A Cindy Sherman sold with an asking price of $850,000, as did one of Yves Klein’s  “fire” paintings, for which the gallery was asking $950,000. Works by Martin Barré, Kippenberger, and Condo also sold.

Also at Frieze Masters, New York’s Acquavella Galleries sold a Fernand Léger, Les Constructeurs avec arbre (1949–50), to an American collector for $14 million, said partner Alexander Acquavella. He described Frieze Week as more than ever a “destination art week,” thanks to great museum shows on in London, which had also informed his booth. He had brought a work by Jean-Michel Basquiat, still unsold as of Friday afternoon, and a Jasper Johns painting; both artists are currently the subject of retrospectives in London.

Francesca Piccolboni, director of Tornabuoni Art, which has galleries in Florence, Paris, and London, among other locations, said Frieze Masters was occasionally a challenging fair for Italian art dealers, since it coincided with the Italian auctions at Christie’s and Sotheby’s. But this year, she said, collectors were far more decisive, which she credited to having fair prices for works that buyers could see were a good value for the quality. She gave the example of the painter and colorist Piero Dorazio, whose work, she said, was relatively affordable compared with some of his post-war contemporaries such as Lucio Fontana or Paolo Scheggi.

“We have a lot of competitors here in London, especially the Italian sales, so in the last years, the collectors, they took their decisions more slowly, because they want to evaluate all the different options,” said Piccolboni. “But this year we were very impressed, they arrived here and within the first half an hour, one hour, they confirmed different pieces.”

The gallery sold a Dorazio to an important American collector, and an Enrico Castellani to a French collector. Other works that weren’t present in the booth also sold, including a Scheggi, and works from the Giorgio di Chirico retrospective currently on in Tornabuoni’s London space. Prices in the booth ranged from €200,000 to €3.6 million.

Kim Williams, associate director of Luxembourg & Dayan, said the gallery’s collaboration with Milan’s Gió Marconi, yielding an immersive booth featuring the work of Enrico Baj set in a recreation of his countryside home, arose naturally, after gallery owner Amalia Dayan visited Baj’s widow Roberta. Marconi, whose father Giorgio had been Baj’s first dealer, brought Italian collectors, while Luxembourg & Dayan brought its own client base. The result was “quite a few good sales and a few reserves,” said Williams.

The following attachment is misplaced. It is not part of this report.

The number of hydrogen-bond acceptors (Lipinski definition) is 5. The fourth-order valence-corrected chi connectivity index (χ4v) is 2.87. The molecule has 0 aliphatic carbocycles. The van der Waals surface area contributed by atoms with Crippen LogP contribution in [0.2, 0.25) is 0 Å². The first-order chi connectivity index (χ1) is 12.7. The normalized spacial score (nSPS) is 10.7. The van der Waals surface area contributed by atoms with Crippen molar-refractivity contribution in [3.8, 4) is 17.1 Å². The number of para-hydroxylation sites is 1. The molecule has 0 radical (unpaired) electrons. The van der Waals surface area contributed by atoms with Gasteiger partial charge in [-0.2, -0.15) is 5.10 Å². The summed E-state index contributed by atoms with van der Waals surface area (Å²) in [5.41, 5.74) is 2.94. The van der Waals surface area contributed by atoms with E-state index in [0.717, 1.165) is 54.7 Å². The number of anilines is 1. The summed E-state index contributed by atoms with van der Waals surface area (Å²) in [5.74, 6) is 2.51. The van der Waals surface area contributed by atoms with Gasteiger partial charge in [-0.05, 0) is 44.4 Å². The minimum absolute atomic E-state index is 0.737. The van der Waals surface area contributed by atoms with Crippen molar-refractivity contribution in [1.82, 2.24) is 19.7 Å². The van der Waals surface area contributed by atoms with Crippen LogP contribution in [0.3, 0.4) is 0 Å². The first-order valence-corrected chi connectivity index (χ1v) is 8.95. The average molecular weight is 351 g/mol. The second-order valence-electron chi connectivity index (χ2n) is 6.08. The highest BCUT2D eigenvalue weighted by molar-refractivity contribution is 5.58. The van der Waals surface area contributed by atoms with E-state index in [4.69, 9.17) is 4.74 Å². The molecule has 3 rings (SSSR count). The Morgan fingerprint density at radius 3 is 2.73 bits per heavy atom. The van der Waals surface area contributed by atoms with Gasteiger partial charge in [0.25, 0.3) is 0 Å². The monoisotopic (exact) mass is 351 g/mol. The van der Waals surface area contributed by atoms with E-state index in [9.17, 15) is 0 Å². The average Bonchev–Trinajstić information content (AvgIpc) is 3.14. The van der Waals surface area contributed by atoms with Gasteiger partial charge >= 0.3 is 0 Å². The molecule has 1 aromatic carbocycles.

“He’s quite new to a U.K. audience, and there’s a number of Italians who are very happy to see him again,” Williams said, adding that the buyers had mostly been people who collect things “in and around post-war Italian” art. Works in the booth ranged from €45,000 to €200,000.

  • Installation view of Luxembourg & Dayan and Gió Marconi’s booth at Frieze Masters, 2017. Photo by Benjamin Westoby. Courtesy of Benjamin Westoby/Frieze.

    Installation view of Luxembourg & Dayan and Gió Marconi’s booth at Frieze Masters, 2017. Photo by Benjamin Westoby. Courtesy of Benjamin Westoby/Frieze.

Back at Frieze London, Andrée Sfeir-Semler of Sfeir-Semler Gallery had a few early sales, with an important purchase by the Contemporary Art Society. The London-based organization acquired a large-scale installation work by South African artist and 2017 Pinchuk Future Generation Art Prize winner Dineo Seshee Bopape, which will be donated to Towner Art Gallery in Eastbourne. Sfeir-Semler said the fair seemed slightly less crowded than in previous years, perhaps because Frieze Masters was diverting some foot traffic, but she had seen good collectors from the U.S. and Australia. The hanging for the newly beloved nonagenarian Etel Adnan had been changed three times, said Rana Nasser Eddin, a director of the gallery, which has locations in Beirut and Hamburg.